In his first news conference after his reelection on November 14, 2012, President Obama expressed confidence that he could pass an immigration reform bill early in his second term. He said that we should “seize the moment” buoyed by the strong endorsement he received from Latino voters favoring him over Mitt Romney.
Here is a transcript of the section of the news conference dealing with immigration:
Q: And also, what lessons, if any, did Democrats learn from this last election and the Latino vote?
OBAMA: Well, I think what was incredibly encouraging was to see a significant increase in Latino turnout. This is the fastest-growing group in the country and, you know, historically what you’ve seen is Latino vote — vote at lower rates than the broader population. And that’s beginning to change.
You’re starting to see a sense of empowerment and civic participation that I think is going to be powerful and good for the country. And it is why I’m very confident that we can get immigration reform done. Before the election, I had given a couple of interviews where I predicted that Latino vote was going to be strong and that that would cause some reflection on the part of Republicans about their position on immigration reform. I think we’re starting to see that already.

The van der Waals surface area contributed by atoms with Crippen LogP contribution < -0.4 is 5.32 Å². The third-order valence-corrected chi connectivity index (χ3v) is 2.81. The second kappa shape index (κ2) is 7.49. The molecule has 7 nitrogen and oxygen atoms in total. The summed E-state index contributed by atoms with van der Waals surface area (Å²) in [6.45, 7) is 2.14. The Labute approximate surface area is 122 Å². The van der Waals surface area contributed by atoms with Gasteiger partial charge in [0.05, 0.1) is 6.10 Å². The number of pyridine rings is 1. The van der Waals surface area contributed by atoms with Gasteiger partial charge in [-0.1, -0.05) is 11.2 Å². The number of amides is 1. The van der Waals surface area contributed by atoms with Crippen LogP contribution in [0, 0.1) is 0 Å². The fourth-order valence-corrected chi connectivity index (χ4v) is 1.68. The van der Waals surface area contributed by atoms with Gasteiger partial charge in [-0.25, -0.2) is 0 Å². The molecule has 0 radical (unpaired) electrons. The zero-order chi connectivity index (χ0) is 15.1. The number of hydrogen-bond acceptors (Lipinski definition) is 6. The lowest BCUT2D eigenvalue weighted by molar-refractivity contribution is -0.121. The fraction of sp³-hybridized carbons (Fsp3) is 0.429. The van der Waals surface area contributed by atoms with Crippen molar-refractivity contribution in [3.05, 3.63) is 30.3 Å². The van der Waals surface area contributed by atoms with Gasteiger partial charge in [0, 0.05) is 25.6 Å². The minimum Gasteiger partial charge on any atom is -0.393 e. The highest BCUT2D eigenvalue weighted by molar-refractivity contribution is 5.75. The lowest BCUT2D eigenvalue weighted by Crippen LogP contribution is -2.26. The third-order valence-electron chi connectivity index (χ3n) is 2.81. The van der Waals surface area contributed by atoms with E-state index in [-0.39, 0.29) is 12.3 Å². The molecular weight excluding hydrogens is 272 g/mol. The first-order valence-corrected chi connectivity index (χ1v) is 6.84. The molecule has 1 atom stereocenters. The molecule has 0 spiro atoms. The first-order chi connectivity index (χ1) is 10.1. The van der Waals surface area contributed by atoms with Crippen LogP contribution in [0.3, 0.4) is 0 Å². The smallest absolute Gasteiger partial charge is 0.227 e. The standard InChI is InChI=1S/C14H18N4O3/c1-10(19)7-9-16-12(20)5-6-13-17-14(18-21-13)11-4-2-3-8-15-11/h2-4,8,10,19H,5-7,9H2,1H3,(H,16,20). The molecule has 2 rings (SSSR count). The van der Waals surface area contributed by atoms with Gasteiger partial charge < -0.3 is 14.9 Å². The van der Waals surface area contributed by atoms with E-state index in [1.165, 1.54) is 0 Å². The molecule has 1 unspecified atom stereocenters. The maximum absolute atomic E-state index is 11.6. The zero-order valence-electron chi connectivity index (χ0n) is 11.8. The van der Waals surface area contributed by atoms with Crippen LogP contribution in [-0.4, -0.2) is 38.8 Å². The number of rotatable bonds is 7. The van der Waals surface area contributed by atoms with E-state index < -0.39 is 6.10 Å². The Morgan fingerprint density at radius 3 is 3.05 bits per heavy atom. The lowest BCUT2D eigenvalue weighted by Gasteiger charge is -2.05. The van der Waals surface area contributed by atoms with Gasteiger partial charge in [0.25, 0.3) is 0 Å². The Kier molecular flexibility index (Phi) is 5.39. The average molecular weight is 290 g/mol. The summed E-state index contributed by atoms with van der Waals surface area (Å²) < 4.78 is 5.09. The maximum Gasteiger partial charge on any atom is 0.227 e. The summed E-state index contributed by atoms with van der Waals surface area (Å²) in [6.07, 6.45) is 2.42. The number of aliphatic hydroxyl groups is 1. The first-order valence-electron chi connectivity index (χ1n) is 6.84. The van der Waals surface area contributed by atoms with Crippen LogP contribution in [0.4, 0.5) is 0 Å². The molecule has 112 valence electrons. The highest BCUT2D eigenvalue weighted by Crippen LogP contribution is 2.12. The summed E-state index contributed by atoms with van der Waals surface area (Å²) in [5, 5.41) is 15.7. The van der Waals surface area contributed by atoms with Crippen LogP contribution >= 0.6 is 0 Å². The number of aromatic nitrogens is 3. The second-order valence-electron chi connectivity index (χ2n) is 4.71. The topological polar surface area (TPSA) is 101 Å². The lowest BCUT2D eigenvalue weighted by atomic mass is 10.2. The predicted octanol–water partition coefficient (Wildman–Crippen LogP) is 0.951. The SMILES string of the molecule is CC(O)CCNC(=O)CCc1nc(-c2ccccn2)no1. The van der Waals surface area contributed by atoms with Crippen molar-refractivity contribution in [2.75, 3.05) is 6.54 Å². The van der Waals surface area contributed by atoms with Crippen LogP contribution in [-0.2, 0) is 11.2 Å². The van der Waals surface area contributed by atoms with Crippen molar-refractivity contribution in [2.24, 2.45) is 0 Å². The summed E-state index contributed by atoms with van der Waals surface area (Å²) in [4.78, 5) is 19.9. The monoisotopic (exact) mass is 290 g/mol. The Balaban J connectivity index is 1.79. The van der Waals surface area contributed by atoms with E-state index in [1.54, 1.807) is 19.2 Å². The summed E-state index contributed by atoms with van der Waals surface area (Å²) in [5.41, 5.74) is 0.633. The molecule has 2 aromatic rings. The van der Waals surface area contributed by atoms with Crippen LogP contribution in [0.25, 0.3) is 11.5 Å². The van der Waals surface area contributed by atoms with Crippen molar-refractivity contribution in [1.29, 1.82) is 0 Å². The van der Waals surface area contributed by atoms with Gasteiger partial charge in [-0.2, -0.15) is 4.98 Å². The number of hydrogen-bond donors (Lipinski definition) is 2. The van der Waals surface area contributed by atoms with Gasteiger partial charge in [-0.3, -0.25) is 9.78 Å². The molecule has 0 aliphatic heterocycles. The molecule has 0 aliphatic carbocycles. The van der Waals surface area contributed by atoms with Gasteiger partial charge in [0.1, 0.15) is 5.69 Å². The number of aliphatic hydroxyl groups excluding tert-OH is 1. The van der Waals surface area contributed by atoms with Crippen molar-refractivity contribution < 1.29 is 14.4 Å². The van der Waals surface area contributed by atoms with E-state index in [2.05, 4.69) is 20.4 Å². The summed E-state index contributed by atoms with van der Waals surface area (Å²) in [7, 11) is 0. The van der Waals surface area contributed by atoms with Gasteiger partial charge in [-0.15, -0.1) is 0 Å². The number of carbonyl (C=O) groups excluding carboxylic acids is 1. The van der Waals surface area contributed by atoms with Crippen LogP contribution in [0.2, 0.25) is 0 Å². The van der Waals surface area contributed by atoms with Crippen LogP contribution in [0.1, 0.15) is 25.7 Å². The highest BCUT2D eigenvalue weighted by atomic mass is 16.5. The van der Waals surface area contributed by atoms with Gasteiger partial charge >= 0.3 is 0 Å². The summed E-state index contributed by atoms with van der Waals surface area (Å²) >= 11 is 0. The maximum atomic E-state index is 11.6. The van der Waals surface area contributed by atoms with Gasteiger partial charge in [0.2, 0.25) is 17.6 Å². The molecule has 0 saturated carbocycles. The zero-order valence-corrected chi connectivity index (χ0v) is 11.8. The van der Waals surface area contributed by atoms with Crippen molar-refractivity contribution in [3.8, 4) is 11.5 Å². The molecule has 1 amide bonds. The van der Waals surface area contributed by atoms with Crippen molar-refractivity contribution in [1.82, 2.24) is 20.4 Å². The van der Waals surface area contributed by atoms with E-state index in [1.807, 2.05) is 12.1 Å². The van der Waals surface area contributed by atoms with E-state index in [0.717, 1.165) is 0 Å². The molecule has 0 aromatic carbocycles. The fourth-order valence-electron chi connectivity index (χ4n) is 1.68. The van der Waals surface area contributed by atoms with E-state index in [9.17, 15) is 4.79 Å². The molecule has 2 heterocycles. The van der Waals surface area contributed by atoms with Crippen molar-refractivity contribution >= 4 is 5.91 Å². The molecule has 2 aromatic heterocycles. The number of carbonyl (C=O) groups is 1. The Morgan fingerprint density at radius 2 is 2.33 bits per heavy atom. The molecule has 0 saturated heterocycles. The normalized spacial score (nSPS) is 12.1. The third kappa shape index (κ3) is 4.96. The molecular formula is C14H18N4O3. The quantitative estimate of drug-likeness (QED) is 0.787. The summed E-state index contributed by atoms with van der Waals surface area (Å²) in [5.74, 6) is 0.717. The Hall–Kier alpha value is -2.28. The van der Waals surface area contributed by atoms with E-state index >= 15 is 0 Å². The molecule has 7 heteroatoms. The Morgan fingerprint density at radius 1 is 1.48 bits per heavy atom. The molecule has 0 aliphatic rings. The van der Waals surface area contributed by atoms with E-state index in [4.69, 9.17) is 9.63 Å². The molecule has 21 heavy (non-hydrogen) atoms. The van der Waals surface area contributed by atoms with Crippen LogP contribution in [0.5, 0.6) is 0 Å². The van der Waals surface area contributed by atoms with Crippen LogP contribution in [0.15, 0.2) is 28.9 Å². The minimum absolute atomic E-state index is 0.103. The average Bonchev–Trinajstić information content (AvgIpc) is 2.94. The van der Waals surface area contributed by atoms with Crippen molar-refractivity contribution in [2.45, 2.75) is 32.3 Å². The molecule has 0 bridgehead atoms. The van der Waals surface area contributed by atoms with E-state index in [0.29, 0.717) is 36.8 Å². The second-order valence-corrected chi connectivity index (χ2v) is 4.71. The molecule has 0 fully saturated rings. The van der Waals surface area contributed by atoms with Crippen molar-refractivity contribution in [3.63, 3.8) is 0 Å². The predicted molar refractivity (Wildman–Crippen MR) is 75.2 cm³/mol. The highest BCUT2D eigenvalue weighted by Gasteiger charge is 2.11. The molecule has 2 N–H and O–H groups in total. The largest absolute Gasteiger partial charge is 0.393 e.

I think that’s a positive sign. This has not historically been a partisan issue. We’ve had President Bush and John McCain and others who have supported comprehensive immigration reform in the past. So, we need to seize the moment.
And my expectation is that we get a bill introduced and we begin the process in Congress very soon after my inauguration.
OBAMA: And, in fact, some conversations I think are already beginning to take place among senators and congressmen and my staff about what would this look like. And when I say comprehensive immigration reform, it’s very similar to the outlines of previous immigration reform. I think it should include a continuation of the strong border security measures that we’ve taken. Because we have to secure our border. I think it should contain serious penalties for companies that are purposely hiring undocumented workers and — and taking advantage of them.